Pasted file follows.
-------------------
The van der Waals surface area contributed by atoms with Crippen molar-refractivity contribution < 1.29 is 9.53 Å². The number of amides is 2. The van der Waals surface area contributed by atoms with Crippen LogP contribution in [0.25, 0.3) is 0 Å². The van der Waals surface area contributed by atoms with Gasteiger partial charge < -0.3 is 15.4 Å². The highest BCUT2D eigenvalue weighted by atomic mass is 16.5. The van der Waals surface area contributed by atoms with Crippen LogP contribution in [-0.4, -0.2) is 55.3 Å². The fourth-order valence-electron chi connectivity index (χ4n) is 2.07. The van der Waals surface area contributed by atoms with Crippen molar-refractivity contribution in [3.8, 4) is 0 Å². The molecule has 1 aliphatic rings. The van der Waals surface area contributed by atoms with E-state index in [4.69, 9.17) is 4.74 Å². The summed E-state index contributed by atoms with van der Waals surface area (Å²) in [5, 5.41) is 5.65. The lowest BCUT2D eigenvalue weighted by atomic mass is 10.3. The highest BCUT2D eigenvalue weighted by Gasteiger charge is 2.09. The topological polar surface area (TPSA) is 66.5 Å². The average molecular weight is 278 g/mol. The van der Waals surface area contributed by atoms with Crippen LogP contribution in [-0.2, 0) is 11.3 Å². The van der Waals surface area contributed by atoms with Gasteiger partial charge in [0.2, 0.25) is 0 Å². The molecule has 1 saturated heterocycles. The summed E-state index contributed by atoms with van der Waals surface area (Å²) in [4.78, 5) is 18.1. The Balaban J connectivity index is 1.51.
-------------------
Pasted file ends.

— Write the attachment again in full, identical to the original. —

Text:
The van der Waals surface area contributed by atoms with Crippen molar-refractivity contribution < 1.29 is 9.53 Å². The number of amides is 2. The van der Waals surface area contributed by atoms with Crippen LogP contribution in [0.25, 0.3) is 0 Å². The van der Waals surface area contributed by atoms with Gasteiger partial charge < -0.3 is 15.4 Å². The highest BCUT2D eigenvalue weighted by atomic mass is 16.5. The van der Waals surface area contributed by atoms with Crippen LogP contribution in [-0.4, -0.2) is 55.3 Å². The fourth-order valence-electron chi connectivity index (χ4n) is 2.07. The van der Waals surface area contributed by atoms with Crippen molar-refractivity contribution in [3.8, 4) is 0 Å². The molecule has 1 aliphatic rings. The van der Waals surface area contributed by atoms with E-state index in [4.69, 9.17) is 4.74 Å². The summed E-state index contributed by atoms with van der Waals surface area (Å²) in [5, 5.41) is 5.65. The lowest BCUT2D eigenvalue weighted by atomic mass is 10.3. The highest BCUT2D eigenvalue weighted by Gasteiger charge is 2.09. The topological polar surface area (TPSA) is 66.5 Å². The average molecular weight is 278 g/mol. The van der Waals surface area contributed by atoms with Crippen LogP contribution in [-0.2, 0) is 11.3 Å². The van der Waals surface area contributed by atoms with Gasteiger partial charge in [0.2, 0.25) is 0 Å². The molecule has 1 saturated heterocycles. The summed E-state index contributed by atoms with van der Waals surface area (Å²) in [4.78, 5) is 18.1. The Balaban J connectivity index is 1.51.